Plot Holes and Other Show Stoppers by Heidi Thurston

They kissed – end of scene; Next scene they are sharing breakfast the following morning. Sounds familiar? Of course it does – at least to many of us at a certain age. Older movies and books left a lot to our imaginations.

That was okay then; we were used to it and easily filled in the rest. We never worried about the missing parts. Now, however, things are more explicit in both films and books. There are more details and we look for explanations and accuracy. We no longer find “plot holes” acceptable.

I recently found this opening sentence at the beginning of a chapter in a book I was reading: “After his trip he stopped to pick her up for dinner.” What trip? On prior pages, the author never bothered to let the reader know this man had taken a trip somewhere. A minor flaw, perhaps; none-the-less, it stopped the flow of my reading.

gator in pot hole

Similarly, there are often problems with numbers – especially, the right numbers! I am no mathematician, but I’m fanatic about matching ages and dates when I read a book. Ages can be tricky, and keeping a family tree in a novel that includes various generations is handy. In a book – written by a fairly well known author – I was informed early on that the main character was born in the year of the Pearl Harbor attack – 1941. This was fine until he celebrated his 40th birthday during one of the 1976 Bicentennial celebrations. Couldn’t have – he was only 35 years old at that time!

While I may dismiss a few grammatical errors, and even read past them, it is hard to overlook inconsistent dates and events. That is where a good editor comes in. At a conference, sponsored by the North Carolina Writers Network, I had the pleasure of listening to a lecture by two experienced editors. They pointed out many common mistakes made by writers – especially new writers – and gave us a list with most of the common pitfalls. Prior to this event, and before writing my own novel, I considered the price of hiring of an editor quite high. After listening to the presenters and looking over my own work, I decided they were worth every penny.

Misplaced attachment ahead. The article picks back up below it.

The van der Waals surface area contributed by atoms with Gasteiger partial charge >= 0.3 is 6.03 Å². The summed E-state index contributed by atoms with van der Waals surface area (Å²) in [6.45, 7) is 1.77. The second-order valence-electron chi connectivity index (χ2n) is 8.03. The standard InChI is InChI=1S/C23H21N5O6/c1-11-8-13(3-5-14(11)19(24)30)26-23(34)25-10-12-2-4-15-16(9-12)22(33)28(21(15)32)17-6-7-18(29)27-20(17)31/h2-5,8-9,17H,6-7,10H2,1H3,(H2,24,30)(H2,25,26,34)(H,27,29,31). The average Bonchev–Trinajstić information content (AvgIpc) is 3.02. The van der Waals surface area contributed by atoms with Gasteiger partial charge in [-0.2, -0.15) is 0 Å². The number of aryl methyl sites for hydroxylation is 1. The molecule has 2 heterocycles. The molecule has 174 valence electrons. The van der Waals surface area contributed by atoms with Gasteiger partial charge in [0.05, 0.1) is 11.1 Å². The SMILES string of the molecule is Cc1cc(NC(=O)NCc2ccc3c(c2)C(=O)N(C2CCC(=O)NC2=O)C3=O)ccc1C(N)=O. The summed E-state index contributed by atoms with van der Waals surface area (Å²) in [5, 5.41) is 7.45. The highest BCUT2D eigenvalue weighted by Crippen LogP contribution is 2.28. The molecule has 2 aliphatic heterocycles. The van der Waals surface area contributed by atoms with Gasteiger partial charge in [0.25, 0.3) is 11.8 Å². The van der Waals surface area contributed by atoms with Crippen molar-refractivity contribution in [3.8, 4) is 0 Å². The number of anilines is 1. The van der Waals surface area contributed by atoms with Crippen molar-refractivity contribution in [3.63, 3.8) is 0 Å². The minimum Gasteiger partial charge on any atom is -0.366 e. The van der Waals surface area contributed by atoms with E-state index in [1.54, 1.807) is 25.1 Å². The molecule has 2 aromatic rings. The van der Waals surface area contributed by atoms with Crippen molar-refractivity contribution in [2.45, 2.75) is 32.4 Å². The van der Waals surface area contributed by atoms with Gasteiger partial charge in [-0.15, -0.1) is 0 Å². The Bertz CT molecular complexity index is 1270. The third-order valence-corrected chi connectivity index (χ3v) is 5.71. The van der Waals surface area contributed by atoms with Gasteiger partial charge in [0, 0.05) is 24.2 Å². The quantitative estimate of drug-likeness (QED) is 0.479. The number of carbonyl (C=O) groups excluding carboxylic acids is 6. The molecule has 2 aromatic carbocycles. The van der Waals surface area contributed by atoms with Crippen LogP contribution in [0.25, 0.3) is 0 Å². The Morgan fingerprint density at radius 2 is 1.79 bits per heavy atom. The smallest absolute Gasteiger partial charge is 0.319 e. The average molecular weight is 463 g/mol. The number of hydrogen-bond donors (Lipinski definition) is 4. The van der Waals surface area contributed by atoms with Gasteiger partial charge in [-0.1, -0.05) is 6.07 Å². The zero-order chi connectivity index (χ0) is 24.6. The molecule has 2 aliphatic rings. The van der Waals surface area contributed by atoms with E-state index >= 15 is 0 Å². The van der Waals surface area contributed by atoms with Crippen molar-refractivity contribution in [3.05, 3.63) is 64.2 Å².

If you cannot afford an editor, or are lucky enough to be married to one, at least have several friends or good acquaintances (preferably English teachers) look over your work; and ask them to be very honest and critical. In return, they might just settle for a lunch out and an autographed copy of your finished book.

Heidi Thurston’s novel “The Duchess, the Knight and the Leprechaun” is available on Amazon and Second Wind Publishing.



Filed under writing

4 responses to “Plot Holes and Other Show Stoppers by Heidi Thurston

  1. Editors are by far invaluable. It is so easy to make even the tiniest mistake in your writing or have giant holes and you may have gone through it with the finest toothed comb on the market yourself, but you’ll still find that when someone else reads it there’s a whole…hum, I mean hole the size of the Grand Canyon somewhere in the work because what you thought you understood isn’t what someone else thought or understood. That critical eye is crucial! I’ve been a part of a critique group now for the better part of a year and my writing has improved dramatically, but that is only one step. Nothing will ever replace a good editor.

  2. I agree with you about the inconsistent dates and events (three cheers for writers’ groups!) but I also cringe at grammatical and spelling errors. Very distracting, very confidence-draining.

  3. I am immensely grateful to my editor who spotted the tangling of timelines in Divide by Zero before it was released. It’s so much easier to spot these things in other people’s books, and also so easy to mess then up while self editing.

  4. I agree with you, Heidi, and all the commenters. I’d like to add that one should be careful in selecting someone to edit or critique our work if they are also friends. Often, friends will be less that totally honest for fear their comments may offend or hurt us. After all, they are our friends and may wish to remain so. They also may not be qualified. It’s always great to hear praise, but more important and useful to have an honest assessment by someone who really knows. With that said, I feel very strongly about professional editing. Editing of content, continuity, grammar, sentence structure, etc., especially on one’s first project, is essential. Once one’s work is out there in the cyber world or elsewhere, there is no going back to correct mistakes. If we want to be professional writers, we need to study diligently how to do that (the Chicago Manual of Style and Elements of Style and various grammer books have helped me), and then get the best editing help possible to insure our success. Our blog posts, emails, and any other place our writing is read, should be edited carefully before being submitted. Then, we can write to our heart’s content!

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